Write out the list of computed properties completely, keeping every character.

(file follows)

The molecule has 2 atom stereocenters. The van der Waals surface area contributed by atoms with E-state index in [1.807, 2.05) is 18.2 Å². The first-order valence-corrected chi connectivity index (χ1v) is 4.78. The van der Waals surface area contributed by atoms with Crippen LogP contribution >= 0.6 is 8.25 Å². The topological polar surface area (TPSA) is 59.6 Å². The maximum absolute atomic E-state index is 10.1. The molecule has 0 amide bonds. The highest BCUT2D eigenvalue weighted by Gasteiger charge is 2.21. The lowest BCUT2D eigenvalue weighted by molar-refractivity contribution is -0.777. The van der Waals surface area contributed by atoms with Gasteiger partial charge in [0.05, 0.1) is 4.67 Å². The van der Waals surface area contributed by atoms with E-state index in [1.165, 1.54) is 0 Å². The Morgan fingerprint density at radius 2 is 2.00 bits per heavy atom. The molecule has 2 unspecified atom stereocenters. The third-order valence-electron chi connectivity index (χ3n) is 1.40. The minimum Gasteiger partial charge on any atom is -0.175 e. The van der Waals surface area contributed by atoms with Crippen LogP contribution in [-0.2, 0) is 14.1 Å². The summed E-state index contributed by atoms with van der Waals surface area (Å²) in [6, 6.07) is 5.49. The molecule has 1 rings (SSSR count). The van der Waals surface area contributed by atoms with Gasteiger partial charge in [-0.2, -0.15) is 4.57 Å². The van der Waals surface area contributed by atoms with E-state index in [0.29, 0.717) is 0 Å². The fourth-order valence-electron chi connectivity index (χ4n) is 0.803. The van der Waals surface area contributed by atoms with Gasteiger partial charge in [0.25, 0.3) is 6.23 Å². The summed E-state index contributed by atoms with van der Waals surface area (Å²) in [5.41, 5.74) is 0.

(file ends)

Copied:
The molecule has 2 atom stereocenters. The van der Waals surface area contributed by atoms with E-state index in [1.807, 2.05) is 18.2 Å². The first-order valence-corrected chi connectivity index (χ1v) is 4.78. The van der Waals surface area contributed by atoms with Crippen LogP contribution >= 0.6 is 8.25 Å². The topological polar surface area (TPSA) is 59.6 Å². The maximum absolute atomic E-state index is 10.1. The molecule has 0 amide bonds. The highest BCUT2D eigenvalue weighted by Gasteiger charge is 2.21. The lowest BCUT2D eigenvalue weighted by molar-refractivity contribution is -0.777. The van der Waals surface area contributed by atoms with Gasteiger partial charge in [0.05, 0.1) is 4.67 Å². The van der Waals surface area contributed by atoms with E-state index in [1.165, 1.54) is 0 Å². The Morgan fingerprint density at radius 2 is 2.00 bits per heavy atom. The molecule has 2 unspecified atom stereocenters. The third-order valence-electron chi connectivity index (χ3n) is 1.40. The minimum Gasteiger partial charge on any atom is -0.175 e. The van der Waals surface area contributed by atoms with Crippen LogP contribution in [-0.2, 0) is 14.1 Å². The summed E-state index contributed by atoms with van der Waals surface area (Å²) in [6, 6.07) is 5.49. The molecule has 1 rings (SSSR count). The van der Waals surface area contributed by atoms with Gasteiger partial charge in [-0.2, -0.15) is 4.57 Å². The van der Waals surface area contributed by atoms with E-state index in [0.29, 0.717) is 0 Å². The fourth-order valence-electron chi connectivity index (χ4n) is 0.803. The van der Waals surface area contributed by atoms with Gasteiger partial charge in [0.25, 0.3) is 6.23 Å². The summed E-state index contributed by atoms with van der Waals surface area (Å²) in [5.41, 5.74) is 0.